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Thread: A/C Restoration - R12 vs R134A, etc

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  1. #1
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    Default A/C Restoration - R12 vs R134A, etc

    Let me preface this - I know nothing about A/C! Also, I apologize if there's already a post about this, but I can't figure out how to use the search function on this site for the life of me.

    My 87 V8 Cougar's AC doesn't work - started out as a slow leak and then turned into an issue where it wouldn't keep a charge more than a few months. It got to be a pain, and I just haven't had A/C for a few years now. I would like to get it back up and running, and I'm planning on doing a total system replacement so I don't have to worry about it again in awhile. I've run into a couple questions I was hoping someone could help me with;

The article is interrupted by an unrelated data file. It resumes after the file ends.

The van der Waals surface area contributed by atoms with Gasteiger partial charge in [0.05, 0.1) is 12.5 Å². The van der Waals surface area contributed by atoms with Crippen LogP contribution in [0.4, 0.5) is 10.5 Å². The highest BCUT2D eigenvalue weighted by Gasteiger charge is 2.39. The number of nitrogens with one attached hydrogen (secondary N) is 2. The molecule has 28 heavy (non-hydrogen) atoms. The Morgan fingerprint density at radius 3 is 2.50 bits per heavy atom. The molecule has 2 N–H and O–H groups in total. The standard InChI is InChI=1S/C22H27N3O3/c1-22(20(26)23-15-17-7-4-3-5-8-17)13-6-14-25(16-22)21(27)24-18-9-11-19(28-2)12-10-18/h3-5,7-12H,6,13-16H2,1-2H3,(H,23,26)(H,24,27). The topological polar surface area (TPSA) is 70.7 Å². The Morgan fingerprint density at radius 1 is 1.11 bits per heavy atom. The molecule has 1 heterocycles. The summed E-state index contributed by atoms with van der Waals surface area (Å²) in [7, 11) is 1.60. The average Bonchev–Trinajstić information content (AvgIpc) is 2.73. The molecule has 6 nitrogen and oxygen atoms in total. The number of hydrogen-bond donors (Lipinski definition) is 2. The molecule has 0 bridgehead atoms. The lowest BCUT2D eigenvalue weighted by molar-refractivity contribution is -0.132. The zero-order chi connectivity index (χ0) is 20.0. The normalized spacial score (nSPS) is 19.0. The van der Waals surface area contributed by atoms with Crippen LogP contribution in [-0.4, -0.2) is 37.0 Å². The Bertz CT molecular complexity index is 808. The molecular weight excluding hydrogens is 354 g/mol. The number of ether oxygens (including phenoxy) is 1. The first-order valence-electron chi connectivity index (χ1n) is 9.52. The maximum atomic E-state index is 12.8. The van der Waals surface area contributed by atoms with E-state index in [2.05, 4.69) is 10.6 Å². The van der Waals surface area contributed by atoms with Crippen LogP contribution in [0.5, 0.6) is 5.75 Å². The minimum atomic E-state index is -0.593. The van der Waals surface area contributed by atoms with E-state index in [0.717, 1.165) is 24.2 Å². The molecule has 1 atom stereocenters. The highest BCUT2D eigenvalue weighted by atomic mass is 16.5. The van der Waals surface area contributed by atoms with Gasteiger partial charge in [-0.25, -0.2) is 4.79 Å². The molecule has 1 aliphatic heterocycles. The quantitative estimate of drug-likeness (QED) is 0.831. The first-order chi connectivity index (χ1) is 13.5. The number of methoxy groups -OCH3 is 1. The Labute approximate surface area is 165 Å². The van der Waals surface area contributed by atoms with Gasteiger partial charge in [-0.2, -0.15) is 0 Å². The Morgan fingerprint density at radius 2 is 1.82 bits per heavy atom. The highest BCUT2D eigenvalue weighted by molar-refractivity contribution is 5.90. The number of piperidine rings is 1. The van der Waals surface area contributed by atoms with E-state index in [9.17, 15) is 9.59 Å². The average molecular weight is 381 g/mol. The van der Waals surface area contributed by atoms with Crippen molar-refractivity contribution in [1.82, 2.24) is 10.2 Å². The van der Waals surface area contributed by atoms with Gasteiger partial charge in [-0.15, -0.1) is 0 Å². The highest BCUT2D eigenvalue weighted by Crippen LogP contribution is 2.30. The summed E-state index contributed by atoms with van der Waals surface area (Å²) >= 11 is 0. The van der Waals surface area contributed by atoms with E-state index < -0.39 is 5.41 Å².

I've found that you can fairly inexpensively replace all the parts of our cars' A/C with Rock Auto parts, which is where I'm currently leaning. However, I've been told that our cars are "R12", which is now hard to get with the newer systems using R134A. If I use these parts, is my system still an R12 system? Is there a way to convert the system?

    I found that LMR.com has a total replacement system designed for a mustang V8 that also claims to convert it to the R134A coolant. However, I've noticed that this system's coolant return line from the compressor to the condenser runs over the engine, past the distributor cap - while mine runs to the right of the engine and then down under it. The compressor also seems to be at a different angle on the mustangs. Has anyone tried to use one of these systems in our cars, and is it worth it?

    Thanks - hope I don't sound like too much of a noob!